Uhuru: 2018 will be a nasty year for the corrupt
Nairobi: Friday Dec 5; President Uhuru Kenyatta has hinted that 2018 will be nasty one for corrupt Kenyans.
Flagging off the distribution of the provision of free text books that will cost the Government Sh 7.5 billion shillings, the president warned that it was time graft Czars changed the mindset that the wrong can be right.
“I want to be very clear that the changes I am proposing to make are going to come extremely hard on people who think they can continue to abuse the system for their own good at the expense of nation. They should step aside,” he said.
“Accountability for public resources is not going to be negotiable”.
The President said the provision of free core course text books to every learner in public schools had been achieved without an extra shilling being pumped into the Ministry of Education’s budget.
Said he: “We have achieved what we are launching today without adding a single shilling from the tax payer”.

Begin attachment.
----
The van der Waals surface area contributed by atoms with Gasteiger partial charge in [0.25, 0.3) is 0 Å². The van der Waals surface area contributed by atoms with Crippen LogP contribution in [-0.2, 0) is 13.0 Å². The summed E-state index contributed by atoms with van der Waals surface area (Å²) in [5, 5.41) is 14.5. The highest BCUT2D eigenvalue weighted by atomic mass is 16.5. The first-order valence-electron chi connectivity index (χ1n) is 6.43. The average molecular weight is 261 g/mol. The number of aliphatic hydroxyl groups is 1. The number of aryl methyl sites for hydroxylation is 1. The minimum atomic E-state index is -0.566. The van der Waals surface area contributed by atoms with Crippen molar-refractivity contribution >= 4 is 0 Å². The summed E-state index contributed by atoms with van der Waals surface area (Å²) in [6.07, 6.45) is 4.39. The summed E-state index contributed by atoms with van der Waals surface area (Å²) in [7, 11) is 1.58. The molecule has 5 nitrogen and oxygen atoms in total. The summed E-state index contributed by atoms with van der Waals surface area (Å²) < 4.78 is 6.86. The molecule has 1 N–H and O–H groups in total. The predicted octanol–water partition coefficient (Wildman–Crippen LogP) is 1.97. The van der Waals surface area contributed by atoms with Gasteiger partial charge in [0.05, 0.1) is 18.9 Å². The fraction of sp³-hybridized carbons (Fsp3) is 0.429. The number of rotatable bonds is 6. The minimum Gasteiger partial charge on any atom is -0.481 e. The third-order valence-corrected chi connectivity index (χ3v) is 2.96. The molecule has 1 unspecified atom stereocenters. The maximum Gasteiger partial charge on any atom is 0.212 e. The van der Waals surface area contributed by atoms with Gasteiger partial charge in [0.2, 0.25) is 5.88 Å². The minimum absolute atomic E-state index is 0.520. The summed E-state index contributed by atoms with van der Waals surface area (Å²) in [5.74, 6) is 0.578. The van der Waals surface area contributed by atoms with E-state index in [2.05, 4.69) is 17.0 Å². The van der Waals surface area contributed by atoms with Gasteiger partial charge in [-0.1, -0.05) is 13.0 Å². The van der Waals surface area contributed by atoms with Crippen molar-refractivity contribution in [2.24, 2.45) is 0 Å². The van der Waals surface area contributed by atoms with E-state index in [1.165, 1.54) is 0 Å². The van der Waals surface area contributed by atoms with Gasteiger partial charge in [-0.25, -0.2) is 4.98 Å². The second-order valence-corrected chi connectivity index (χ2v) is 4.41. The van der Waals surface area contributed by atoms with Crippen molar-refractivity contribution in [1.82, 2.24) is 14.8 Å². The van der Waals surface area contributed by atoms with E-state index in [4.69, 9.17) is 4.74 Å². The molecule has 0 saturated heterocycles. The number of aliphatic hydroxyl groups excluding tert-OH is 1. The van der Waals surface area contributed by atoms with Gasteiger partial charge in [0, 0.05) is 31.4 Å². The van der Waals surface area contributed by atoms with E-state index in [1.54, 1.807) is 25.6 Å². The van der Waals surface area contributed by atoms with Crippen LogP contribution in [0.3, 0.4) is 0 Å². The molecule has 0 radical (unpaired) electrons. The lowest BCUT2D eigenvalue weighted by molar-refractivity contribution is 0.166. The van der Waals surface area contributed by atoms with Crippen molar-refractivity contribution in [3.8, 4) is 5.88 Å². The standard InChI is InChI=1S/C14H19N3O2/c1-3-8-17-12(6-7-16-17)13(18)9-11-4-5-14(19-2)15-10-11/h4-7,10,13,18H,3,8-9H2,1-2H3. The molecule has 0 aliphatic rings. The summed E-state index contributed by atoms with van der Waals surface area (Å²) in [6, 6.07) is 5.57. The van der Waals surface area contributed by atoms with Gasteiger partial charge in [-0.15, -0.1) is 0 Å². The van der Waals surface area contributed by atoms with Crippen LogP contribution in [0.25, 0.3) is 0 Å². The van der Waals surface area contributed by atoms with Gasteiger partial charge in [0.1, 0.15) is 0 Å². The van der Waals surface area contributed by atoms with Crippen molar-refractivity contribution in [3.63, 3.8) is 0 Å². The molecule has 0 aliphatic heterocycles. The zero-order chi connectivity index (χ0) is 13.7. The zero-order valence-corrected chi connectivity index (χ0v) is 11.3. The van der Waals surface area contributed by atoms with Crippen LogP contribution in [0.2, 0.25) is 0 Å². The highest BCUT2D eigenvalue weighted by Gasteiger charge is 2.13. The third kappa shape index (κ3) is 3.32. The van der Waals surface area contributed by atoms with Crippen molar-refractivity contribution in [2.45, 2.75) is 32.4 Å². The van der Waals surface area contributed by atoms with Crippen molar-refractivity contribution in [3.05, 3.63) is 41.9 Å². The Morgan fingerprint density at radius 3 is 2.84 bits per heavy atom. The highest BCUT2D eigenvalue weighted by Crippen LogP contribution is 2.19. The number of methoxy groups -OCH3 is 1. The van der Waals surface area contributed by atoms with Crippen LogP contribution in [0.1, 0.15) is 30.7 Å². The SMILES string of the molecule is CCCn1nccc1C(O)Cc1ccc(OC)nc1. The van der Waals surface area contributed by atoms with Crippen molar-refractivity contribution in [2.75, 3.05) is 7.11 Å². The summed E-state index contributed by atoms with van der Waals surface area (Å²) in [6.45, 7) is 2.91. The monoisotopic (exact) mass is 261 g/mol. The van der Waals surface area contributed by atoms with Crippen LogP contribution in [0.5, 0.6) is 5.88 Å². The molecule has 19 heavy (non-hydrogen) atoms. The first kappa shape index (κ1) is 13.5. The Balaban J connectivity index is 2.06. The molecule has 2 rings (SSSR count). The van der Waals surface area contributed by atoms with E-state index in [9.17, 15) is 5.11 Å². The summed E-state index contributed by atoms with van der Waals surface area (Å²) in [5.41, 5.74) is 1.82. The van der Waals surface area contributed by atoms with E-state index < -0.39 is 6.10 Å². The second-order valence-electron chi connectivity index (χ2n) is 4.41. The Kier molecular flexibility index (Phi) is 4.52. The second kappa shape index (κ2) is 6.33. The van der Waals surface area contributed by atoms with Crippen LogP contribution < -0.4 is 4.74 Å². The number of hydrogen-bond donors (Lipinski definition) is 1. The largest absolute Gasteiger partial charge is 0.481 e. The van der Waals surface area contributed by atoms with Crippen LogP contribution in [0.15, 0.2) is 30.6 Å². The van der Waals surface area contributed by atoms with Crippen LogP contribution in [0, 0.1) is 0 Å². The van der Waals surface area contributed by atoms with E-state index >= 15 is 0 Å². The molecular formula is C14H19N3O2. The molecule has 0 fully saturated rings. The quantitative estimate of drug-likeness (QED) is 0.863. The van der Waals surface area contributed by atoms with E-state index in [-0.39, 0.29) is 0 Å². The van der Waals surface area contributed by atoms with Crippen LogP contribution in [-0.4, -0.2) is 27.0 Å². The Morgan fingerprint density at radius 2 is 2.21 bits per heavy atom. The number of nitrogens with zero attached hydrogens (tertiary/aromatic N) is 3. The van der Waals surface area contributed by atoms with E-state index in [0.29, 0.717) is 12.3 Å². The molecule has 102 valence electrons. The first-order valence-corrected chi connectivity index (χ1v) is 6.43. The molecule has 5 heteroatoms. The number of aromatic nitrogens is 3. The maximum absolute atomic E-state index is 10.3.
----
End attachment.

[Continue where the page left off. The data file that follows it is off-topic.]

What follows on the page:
On the contrary, he explained the government had saved Sh13.8 billion after bypassing middlemen and dealing direct with publishers.
This, he explained, had ensured a one-to-one text book ratio; that is each learner had the mandatory text books.
To illustrate the rot that was the procurement of textbooks in Kenya, he said books developed and printed in Nairobi were 50 per cent cheaper in Kigali, Ruanda.
He said the launch of the textbook program was a further development in his government’s educational reform that has started free day secondary school education making a 100 percent-transition from primary to secondary schools a reality, overhauled the examination system and integrated ICT into teaching and learning.
On curriculum change from the 8-4-4 to the proposed 2-6-3-3-3 system, which he said will be his most important legacy, the president called for broad stakeholder participation down to the village.
‘’The Education Ministry has been directed to engage broadly… we don’t need to shout at each other,” said the president
He also asked publishers to sell the core course text books to private schools as well as those run by faith-based organisations at the concessionary prices the government was enjoying.
“We’ve given you a lot of business,” he told the publishers.
The President asked the ministry to review its quality assurance systems and put in place a National Educational Management System “as the single source of truth for learners.”
He also called for the establishment of a national examinations feedback system so that educators can correct weaknesses so identified